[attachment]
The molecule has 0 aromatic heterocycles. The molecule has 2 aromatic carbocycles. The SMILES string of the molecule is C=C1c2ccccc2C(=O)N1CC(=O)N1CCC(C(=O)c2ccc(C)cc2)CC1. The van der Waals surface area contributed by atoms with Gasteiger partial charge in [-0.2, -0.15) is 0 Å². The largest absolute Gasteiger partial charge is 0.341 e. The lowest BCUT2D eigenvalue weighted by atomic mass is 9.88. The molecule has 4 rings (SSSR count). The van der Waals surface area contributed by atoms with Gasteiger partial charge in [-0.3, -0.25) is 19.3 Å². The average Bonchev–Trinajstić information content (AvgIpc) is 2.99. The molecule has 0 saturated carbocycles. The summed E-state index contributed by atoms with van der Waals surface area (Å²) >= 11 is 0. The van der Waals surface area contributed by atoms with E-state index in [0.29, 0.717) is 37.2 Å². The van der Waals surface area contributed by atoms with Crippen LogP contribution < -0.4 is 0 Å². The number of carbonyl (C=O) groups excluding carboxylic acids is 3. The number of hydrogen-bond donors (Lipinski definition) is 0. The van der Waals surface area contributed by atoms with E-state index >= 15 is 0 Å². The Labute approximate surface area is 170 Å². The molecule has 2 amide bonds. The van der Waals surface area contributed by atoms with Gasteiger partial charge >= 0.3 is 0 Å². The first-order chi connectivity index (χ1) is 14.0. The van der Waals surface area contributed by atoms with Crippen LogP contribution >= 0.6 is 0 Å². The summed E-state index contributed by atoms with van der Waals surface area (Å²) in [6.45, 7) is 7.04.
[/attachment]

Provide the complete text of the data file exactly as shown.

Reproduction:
The molecule has 0 aromatic heterocycles. The molecule has 2 aromatic carbocycles. The SMILES string of the molecule is C=C1c2ccccc2C(=O)N1CC(=O)N1CCC(C(=O)c2ccc(C)cc2)CC1. The van der Waals surface area contributed by atoms with Gasteiger partial charge in [-0.2, -0.15) is 0 Å². The largest absolute Gasteiger partial charge is 0.341 e. The lowest BCUT2D eigenvalue weighted by atomic mass is 9.88. The molecule has 4 rings (SSSR count). The van der Waals surface area contributed by atoms with Gasteiger partial charge in [-0.3, -0.25) is 19.3 Å². The average Bonchev–Trinajstić information content (AvgIpc) is 2.99. The molecule has 0 saturated carbocycles. The summed E-state index contributed by atoms with van der Waals surface area (Å²) >= 11 is 0. The van der Waals surface area contributed by atoms with E-state index in [0.29, 0.717) is 37.2 Å². The van der Waals surface area contributed by atoms with Crippen LogP contribution < -0.4 is 0 Å². The number of carbonyl (C=O) groups excluding carboxylic acids is 3. The number of hydrogen-bond donors (Lipinski definition) is 0. The van der Waals surface area contributed by atoms with E-state index >= 15 is 0 Å². The Labute approximate surface area is 170 Å². The molecule has 2 amide bonds. The van der Waals surface area contributed by atoms with Gasteiger partial charge >= 0.3 is 0 Å². The first-order chi connectivity index (χ1) is 14.0. The van der Waals surface area contributed by atoms with Crippen LogP contribution >= 0.6 is 0 Å². The summed E-state index contributed by atoms with van der Waals surface area (Å²) in [6.45, 7) is 7.04.